The Real Cost of Housing
Updated: Aug 20, 2020
Housing is the hot topic of this decade.
First there was the housing-led collapse, followed by stagnation and, now, we have a chronic shortfall caused by eight years of no building supply for the mass market.
The economics of the housing sector are complex and interwoven. They have changed fundamentally in the past 10 years, in every way.
This fundamental shift in housing economics comprises:
Lower wages, and higher personal taxation, such as new taxation measures such as Local Property Tax and USC.
Higher deposit requirements: Lower multiples of income for mortgage approval.
Less choice of mortgage providers and unavailability of tracker mortgages
Higher building regulation requirements and specifications.
It’s the perfect storm of unaffordability.
These are somewhat offset by the lower cost of construction resulting from lower wages and margins due to the decimation of the construction industry.
Construction cost is just a part of this complex mix.
It accounts for less than half the total overall development costs, but it’s the part that receives most attention.
The cost of construction is still down around where it was in late 2001 according the Society of Chartered Surveyors, Ireland (SCSI) tender price inflation index. Surveyors’ experience is that, in Munster at least, these figures are correct.
The challenge is to deliver enough new homes and apartments to buy and rent, at viable and affordable price levels to meet urgent levels of demand.
As construction activity increases, so too will costs as demand drives up prices of hard-to-replace trades such as masons, electricians and plumbers.
So, more pain is still to come in terms of the economics of housing.
In 2016 the SCSI published a report titled ‘The Real Cost of New House Delivery’.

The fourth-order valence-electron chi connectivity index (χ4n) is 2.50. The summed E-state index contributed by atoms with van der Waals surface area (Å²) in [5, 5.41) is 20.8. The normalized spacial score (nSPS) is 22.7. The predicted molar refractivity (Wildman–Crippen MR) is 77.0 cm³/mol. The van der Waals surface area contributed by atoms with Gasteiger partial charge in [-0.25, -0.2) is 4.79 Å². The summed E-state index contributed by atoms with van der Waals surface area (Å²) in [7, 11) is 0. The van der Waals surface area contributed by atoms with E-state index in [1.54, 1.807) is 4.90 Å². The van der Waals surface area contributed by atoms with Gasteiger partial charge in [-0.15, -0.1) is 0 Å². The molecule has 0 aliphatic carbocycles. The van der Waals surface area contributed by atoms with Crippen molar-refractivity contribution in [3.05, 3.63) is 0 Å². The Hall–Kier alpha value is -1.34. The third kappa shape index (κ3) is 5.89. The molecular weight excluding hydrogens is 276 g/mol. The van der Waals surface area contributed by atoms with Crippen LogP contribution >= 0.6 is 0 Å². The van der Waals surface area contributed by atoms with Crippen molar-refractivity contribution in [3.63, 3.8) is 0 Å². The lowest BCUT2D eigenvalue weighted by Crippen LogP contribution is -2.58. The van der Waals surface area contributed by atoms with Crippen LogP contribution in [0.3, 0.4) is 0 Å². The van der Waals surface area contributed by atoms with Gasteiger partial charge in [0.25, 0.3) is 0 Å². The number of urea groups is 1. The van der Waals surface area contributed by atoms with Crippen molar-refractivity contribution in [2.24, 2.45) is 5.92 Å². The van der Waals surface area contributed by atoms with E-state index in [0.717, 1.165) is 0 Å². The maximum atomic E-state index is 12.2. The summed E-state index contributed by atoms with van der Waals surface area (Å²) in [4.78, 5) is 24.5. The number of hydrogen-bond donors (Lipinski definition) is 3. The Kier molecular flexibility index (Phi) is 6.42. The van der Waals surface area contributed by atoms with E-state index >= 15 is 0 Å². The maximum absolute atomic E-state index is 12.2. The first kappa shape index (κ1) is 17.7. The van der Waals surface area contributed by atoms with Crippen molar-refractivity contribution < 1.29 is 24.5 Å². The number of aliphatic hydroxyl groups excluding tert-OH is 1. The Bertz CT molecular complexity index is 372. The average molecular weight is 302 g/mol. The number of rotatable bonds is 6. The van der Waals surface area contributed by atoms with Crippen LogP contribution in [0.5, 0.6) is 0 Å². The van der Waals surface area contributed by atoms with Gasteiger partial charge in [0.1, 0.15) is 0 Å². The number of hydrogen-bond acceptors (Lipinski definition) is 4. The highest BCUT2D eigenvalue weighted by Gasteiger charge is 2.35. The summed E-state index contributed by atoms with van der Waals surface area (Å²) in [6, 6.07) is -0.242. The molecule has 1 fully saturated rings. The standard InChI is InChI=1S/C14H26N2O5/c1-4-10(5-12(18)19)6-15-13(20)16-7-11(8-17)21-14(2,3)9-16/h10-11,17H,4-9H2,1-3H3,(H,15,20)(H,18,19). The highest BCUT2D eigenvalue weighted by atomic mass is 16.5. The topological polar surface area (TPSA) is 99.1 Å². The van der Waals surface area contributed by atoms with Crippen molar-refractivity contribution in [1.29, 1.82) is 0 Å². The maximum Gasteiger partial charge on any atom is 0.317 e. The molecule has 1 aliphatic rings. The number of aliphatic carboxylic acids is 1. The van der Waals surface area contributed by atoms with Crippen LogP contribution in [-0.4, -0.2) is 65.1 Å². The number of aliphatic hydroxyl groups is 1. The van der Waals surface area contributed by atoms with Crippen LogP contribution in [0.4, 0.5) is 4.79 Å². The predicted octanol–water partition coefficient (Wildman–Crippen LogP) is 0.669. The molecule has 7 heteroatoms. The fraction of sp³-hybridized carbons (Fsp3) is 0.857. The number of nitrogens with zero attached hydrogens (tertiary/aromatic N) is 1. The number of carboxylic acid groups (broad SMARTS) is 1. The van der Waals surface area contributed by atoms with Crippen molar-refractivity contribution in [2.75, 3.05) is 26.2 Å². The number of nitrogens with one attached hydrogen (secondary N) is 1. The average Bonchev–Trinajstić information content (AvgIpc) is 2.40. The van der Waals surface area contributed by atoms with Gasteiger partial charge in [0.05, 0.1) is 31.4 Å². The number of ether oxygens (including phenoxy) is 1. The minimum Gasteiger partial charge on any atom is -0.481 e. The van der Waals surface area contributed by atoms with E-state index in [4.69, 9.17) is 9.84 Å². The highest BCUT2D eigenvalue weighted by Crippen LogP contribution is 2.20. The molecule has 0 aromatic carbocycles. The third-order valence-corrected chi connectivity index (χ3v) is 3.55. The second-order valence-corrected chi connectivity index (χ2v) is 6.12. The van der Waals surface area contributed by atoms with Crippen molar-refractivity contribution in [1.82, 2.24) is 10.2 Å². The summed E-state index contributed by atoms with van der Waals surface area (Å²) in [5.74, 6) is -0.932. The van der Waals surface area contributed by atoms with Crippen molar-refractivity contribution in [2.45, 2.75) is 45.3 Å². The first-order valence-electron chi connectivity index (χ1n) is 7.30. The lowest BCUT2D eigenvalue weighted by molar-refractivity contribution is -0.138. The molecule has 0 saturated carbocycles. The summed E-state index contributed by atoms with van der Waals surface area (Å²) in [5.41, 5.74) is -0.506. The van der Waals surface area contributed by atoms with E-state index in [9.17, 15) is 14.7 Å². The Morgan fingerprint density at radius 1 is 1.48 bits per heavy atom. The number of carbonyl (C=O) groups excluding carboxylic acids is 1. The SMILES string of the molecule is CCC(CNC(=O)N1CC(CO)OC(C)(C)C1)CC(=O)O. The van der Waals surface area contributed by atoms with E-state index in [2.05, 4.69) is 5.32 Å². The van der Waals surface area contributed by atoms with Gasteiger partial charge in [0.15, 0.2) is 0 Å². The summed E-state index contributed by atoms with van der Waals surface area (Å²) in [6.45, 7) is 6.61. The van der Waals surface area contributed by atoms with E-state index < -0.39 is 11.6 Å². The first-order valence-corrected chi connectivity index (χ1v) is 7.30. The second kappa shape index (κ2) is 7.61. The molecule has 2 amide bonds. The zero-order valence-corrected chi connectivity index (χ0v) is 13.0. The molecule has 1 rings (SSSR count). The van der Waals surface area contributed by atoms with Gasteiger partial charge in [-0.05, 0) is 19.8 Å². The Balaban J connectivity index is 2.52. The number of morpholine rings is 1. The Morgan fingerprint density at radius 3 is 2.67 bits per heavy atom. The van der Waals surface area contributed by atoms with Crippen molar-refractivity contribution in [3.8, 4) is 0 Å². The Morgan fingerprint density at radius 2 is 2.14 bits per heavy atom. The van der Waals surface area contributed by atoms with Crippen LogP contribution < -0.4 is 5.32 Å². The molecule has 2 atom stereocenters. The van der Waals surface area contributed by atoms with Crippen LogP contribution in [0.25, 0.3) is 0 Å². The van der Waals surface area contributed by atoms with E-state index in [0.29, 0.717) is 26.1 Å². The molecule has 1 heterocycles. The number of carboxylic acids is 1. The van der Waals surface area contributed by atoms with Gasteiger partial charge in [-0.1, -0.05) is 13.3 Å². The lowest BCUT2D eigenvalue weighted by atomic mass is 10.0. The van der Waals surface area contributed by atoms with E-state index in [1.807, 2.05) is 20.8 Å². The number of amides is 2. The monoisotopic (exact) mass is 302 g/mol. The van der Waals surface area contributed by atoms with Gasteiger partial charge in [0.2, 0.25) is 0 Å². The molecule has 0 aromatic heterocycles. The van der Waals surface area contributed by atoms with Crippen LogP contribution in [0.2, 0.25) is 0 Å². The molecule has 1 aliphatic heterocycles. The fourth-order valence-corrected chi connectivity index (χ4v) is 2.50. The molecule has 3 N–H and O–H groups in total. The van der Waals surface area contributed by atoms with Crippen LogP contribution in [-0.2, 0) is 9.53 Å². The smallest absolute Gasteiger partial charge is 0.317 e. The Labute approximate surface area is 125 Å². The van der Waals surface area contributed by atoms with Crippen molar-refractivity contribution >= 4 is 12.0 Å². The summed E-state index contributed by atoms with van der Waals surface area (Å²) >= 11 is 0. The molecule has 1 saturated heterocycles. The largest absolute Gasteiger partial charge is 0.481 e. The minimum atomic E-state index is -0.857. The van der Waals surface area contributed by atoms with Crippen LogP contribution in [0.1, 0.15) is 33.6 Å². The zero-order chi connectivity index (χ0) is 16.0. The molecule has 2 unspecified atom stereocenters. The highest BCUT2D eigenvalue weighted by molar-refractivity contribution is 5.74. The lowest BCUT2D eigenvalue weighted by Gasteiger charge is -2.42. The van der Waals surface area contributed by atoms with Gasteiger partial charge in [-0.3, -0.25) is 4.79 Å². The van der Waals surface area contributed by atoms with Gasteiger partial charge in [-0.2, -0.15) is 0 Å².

This detailed report, based on the cost of developing a typical three-bed semi-detached house in the Dublin area shows the total cost of developing a house at €330,493 including VAT.
The report shows this is €36,000 more than a couple earning a combined salary of €74,000 can afford, after having saved a deposit of €35,000.
If there is no policy change, because of all the constraints listed above, home ownership will no longer be a reality for substantial portion of the population.
It is clear that they will have no option but to rely on local authority housing.
A substantial area of cost increases has been in the area of increased specifications due to higher Part L requirements of building regulations.
Since 2006 there has been a considerable increase in the energy efficiency and performance of buildings. We have gone from a standard of a C1 rated building in 2005-2007 to an A3 rated building from 2012.
While this has increased energy efficiency, comfort and health of occupants as well as improved quality of the finished product, there is an upfront cost associated with it that has not been addressed.
Our calculations have found that building regulation increases in the last ten years account for a construction cost increase of 16% in today’s rates.
These increases have been largely masked by the precipitous fall in construction costs since early 2007.